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Harvard Health Blog
Expert panel says “no” to widespread testing for Alzheimer’s, dementia
About the Author
Stephanie Watson, Executive Editor, Harvard Women's Health Watch
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Very thoughtful, informative article Stephanie. the thing i liked the most in your article is the chart that you have posted about when to see a doctor, which describes what’s normal and what’s not about forgetting things. so nice of you Stephanie. 🙂
Your diet determines your health
This is a very thoughtful, informative article. Thanks for sharing it!
Thanks for guidance.
Early detection is key.
As an Australian with access to national health scheme and as a clinical psychologist all I could think of here is that diagnosia is still very difficult to confirm except post Mortimer so imagine all the Americans and expats who are reliant on health insurance who will be denied such ( meaning de bird access and claim denial). There would be a significant number of symptoms that a health or one of your HMOs would consider as related illnesses. Imagine the challenge of arguing against these denials with health insurance companies!
Thank you for the comments
This is a great detection tool.
Alzheimer’s can be cured with the early stages of treatment. It was a scientific information to read and can be treated well during the early stages of the diseases.
There is no cure, early, or at any other time.
Also using “Scholar Google” I found 90,400 citations when searching for “Alzheimer’s prevention strategies”. There are plenty of things that can be applied, especially if someone knows that they are likely to get Alzheimer’s. I think your article has the potential to mislead a lot of people.
The “experts” you quote need to keep up with the literature. They are misinformed. By relying on their unsubstantiated opinions rather than scientific and published facts you are joining them in misleading your readers.
The recommendation made by a panel of experts is ridiculous. Let’s stick our collective heads in the sand. Ignorance is bliss (NOT)! There are at least 3 different tests that do predict whether you will have Alzheimer’s or not. There are different strategies available today to address Alzheimer’s. No, there isn’t a magic pill to take. No magic pill, no cure (NOT)! How about prevention. It would be a lot better if articles like this were written in Latin. It would be easier to keep people in the dark (smiling)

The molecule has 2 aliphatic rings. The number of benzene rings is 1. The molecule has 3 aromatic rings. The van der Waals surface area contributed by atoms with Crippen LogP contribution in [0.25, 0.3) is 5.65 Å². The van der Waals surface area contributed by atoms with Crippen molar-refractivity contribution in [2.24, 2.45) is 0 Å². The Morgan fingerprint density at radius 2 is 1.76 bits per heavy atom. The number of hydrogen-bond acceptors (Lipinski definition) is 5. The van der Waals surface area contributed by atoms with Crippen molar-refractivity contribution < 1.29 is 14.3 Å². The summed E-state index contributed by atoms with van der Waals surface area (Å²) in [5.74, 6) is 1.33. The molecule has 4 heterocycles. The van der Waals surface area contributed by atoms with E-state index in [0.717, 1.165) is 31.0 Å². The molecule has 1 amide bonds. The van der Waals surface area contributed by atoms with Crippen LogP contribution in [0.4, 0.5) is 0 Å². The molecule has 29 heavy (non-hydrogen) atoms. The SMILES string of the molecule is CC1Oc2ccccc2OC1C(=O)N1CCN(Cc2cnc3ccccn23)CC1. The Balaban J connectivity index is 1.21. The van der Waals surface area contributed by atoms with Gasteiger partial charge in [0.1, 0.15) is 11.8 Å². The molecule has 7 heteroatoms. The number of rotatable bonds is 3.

This talk about prevention is very misleading . How can a person who never gets Alzheimer’s say they prevented it . There is no way to prove that . Just because they take a certain pill or eat a certain food or herb does not in any way prove they prevented the disease .They could just be one of the lucky ones who for whatever reason never got Alzheimer’s .There are quite a few of us. The only way to indicate efficacy is to conduct a double blind controlled study of a large population over an entire lifetime . To my knowledge no such study has been conducted .
I was looking for information about dementia tests.
Stephanie, The calculous will turn upside down the day an effective drug for AD is approved by the FDA. A Non-invasive, fast and accurate early AD screen would allow non AD patients with dementia to get help that is more likely to be available to them than those with AD. Also, an AD screening test would facilitate clinical trials by more selectively choosing the right people to be in studies. If you put the question to the US Preventive Services Task Force, ” if a drug is found that can stop or even reverse the progression of AD, wouldn’t an accurate screening test for older people with dementia be strongly recommended?” The answer is yes. The phones of every general practitioner will ring off the hook with people demanding to be screened…. Good article but you missed the bigger issue, treating AD early is turning out to be critical.
While it’s true that there is currently a lack of effective treatment, it is not entirely accurate that there are no reliable screening tools. For example, a team at Cedars-Sinai have developed a retina scanning methodology that allows the identification of amyloid plaques before one develops the symptoms of Alzheimer’s. Early days though.
Thank you. Important information.
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